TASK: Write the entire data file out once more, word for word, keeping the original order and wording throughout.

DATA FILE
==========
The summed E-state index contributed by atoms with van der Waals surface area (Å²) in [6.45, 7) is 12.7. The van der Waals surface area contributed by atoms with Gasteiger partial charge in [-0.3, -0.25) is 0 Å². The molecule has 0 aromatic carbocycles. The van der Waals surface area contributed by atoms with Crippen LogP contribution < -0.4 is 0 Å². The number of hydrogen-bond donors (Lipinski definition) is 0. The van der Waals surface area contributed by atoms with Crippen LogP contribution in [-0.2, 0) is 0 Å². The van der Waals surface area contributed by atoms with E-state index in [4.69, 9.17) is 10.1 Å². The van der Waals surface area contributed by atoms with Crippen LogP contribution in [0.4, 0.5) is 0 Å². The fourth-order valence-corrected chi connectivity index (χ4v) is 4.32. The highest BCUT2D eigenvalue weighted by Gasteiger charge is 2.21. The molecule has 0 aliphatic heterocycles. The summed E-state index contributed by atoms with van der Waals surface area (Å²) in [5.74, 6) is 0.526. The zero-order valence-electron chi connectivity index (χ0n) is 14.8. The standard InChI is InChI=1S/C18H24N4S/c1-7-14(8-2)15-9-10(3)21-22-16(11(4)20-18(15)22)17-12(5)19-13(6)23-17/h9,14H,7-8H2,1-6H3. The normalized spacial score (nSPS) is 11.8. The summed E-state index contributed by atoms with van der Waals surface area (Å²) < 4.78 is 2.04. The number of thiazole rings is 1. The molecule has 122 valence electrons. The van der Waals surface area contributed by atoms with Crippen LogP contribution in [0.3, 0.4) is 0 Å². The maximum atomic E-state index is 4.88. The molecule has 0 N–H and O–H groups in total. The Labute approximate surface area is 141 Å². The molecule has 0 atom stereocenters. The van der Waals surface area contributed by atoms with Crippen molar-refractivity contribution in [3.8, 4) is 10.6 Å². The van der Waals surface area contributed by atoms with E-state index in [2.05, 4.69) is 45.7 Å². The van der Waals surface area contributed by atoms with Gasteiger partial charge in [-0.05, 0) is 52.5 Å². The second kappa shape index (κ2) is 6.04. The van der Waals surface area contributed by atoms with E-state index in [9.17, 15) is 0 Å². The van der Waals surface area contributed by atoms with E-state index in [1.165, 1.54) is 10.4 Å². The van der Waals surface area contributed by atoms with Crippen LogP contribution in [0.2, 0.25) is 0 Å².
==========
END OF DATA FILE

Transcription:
The summed E-state index contributed by atoms with van der Waals surface area (Å²) in [6.45, 7) is 12.7. The van der Waals surface area contributed by atoms with Gasteiger partial charge in [-0.3, -0.25) is 0 Å². The molecule has 0 aromatic carbocycles. The van der Waals surface area contributed by atoms with Crippen LogP contribution < -0.4 is 0 Å². The number of hydrogen-bond donors (Lipinski definition) is 0. The van der Waals surface area contributed by atoms with Crippen LogP contribution in [-0.2, 0) is 0 Å². The van der Waals surface area contributed by atoms with E-state index in [4.69, 9.17) is 10.1 Å². The van der Waals surface area contributed by atoms with Crippen LogP contribution in [0.4, 0.5) is 0 Å². The fourth-order valence-corrected chi connectivity index (χ4v) is 4.32. The highest BCUT2D eigenvalue weighted by Gasteiger charge is 2.21. The molecule has 0 aliphatic heterocycles. The summed E-state index contributed by atoms with van der Waals surface area (Å²) in [5.74, 6) is 0.526. The zero-order valence-electron chi connectivity index (χ0n) is 14.8. The standard InChI is InChI=1S/C18H24N4S/c1-7-14(8-2)15-9-10(3)21-22-16(11(4)20-18(15)22)17-12(5)19-13(6)23-17/h9,14H,7-8H2,1-6H3. The normalized spacial score (nSPS) is 11.8. The summed E-state index contributed by atoms with van der Waals surface area (Å²) < 4.78 is 2.04. The number of thiazole rings is 1. The molecule has 122 valence electrons. The van der Waals surface area contributed by atoms with Crippen LogP contribution in [0.3, 0.4) is 0 Å². The maximum atomic E-state index is 4.88. The molecule has 0 N–H and O–H groups in total. The Labute approximate surface area is 141 Å². The molecule has 0 atom stereocenters. The van der Waals surface area contributed by atoms with Crippen molar-refractivity contribution in [3.8, 4) is 10.6 Å². The van der Waals surface area contributed by atoms with E-state index in [2.05, 4.69) is 45.7 Å². The van der Waals surface area contributed by atoms with Gasteiger partial charge in [-0.05, 0) is 52.5 Å². The second kappa shape index (κ2) is 6.04. The van der Waals surface area contributed by atoms with E-state index in [9.17, 15) is 0 Å². The van der Waals surface area contributed by atoms with E-state index in [1.165, 1.54) is 10.4 Å². The van der Waals surface area contributed by atoms with Crippen LogP contribution in [0.2, 0.25) is 0 Å².